There are several views about the origins of Baptists within the Baptist church.


Landmarkism is the belief that Baptist churches and traditions have preceded the Catholic Church and have been around since the time of John the Baptist and Christ. Proponents believe that Baptist traditions have been passed down through a succession of visible congregations of Christians that were Baptist in doctrine and practice, but not necessarily in name. This view is theologically based on Matthew 16:18 , "...and upon this rock I will build my church; and the gates of hell shall not prevail against it." and a rejection of Catholicism as part of the historical origins of Baptists.

This succession grants Baptist churches the status of being unstained and separate from what they see as the corruptions of Catholicism and other denominations. It also allows for the view that Baptists predate the Catholic church and is therefore not part of the Reformation or the Protestant movement. Alexander Campbell of the Restoration Movement was a strong promoter of this idea.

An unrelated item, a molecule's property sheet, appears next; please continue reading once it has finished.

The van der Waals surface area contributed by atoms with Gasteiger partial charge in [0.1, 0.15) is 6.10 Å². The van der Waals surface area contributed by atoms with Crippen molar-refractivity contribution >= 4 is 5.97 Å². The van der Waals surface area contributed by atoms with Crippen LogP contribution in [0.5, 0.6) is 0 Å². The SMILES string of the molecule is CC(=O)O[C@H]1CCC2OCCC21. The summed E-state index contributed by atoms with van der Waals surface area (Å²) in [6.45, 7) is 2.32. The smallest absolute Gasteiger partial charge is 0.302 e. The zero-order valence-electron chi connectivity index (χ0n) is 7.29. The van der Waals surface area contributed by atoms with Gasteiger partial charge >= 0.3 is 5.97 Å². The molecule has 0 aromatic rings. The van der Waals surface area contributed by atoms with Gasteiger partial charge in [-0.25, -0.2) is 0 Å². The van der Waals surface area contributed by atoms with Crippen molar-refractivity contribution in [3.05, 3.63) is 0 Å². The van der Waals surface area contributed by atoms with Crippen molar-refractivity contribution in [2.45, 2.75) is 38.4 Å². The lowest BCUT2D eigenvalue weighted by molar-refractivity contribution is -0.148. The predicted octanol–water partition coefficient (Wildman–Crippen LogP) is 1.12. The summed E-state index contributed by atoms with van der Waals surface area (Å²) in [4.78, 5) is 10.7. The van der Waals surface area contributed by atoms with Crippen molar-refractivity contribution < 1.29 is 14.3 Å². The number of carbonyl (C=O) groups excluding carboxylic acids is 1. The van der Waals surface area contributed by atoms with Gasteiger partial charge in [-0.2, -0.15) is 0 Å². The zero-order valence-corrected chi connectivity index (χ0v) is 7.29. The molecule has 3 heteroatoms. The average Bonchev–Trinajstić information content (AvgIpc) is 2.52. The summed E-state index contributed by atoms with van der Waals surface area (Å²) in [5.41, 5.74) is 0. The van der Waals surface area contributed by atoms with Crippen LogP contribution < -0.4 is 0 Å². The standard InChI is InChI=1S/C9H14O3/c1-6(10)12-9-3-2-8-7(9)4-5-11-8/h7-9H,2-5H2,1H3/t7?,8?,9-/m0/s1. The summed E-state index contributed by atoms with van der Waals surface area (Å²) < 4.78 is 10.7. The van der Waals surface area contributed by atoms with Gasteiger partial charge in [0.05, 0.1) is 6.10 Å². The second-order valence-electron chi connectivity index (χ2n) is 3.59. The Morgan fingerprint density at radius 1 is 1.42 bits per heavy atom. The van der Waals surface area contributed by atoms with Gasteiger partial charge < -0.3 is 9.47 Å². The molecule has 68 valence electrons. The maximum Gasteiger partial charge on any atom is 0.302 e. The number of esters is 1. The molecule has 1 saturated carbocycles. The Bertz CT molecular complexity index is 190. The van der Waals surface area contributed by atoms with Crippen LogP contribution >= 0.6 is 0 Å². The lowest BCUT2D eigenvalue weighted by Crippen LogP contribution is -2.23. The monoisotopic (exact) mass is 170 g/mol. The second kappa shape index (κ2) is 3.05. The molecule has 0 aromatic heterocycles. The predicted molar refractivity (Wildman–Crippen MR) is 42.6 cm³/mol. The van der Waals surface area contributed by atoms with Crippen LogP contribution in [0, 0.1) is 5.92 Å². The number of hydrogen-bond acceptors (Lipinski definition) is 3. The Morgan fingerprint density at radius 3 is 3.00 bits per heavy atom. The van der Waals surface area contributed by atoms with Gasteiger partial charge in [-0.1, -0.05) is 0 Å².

J. M. Carroll's The Trail of Blood, written in 1931, is commonly presented to defend this origin's view. Several groups considered to be part of this Baptist succession were groups persecuted by the Roman Catholic Church throughout history including Montanists, Novatianists, Donatists, Paulicians, Albigensians, Catharists, Waldenses, and Anabaptists. While some of these groups shared a few theological positions with current Baptists, many held positions that would now be considered heretical by current Baptists. It is also difficult to show historical connections between those groups which were often separated by large gaps in geography and time.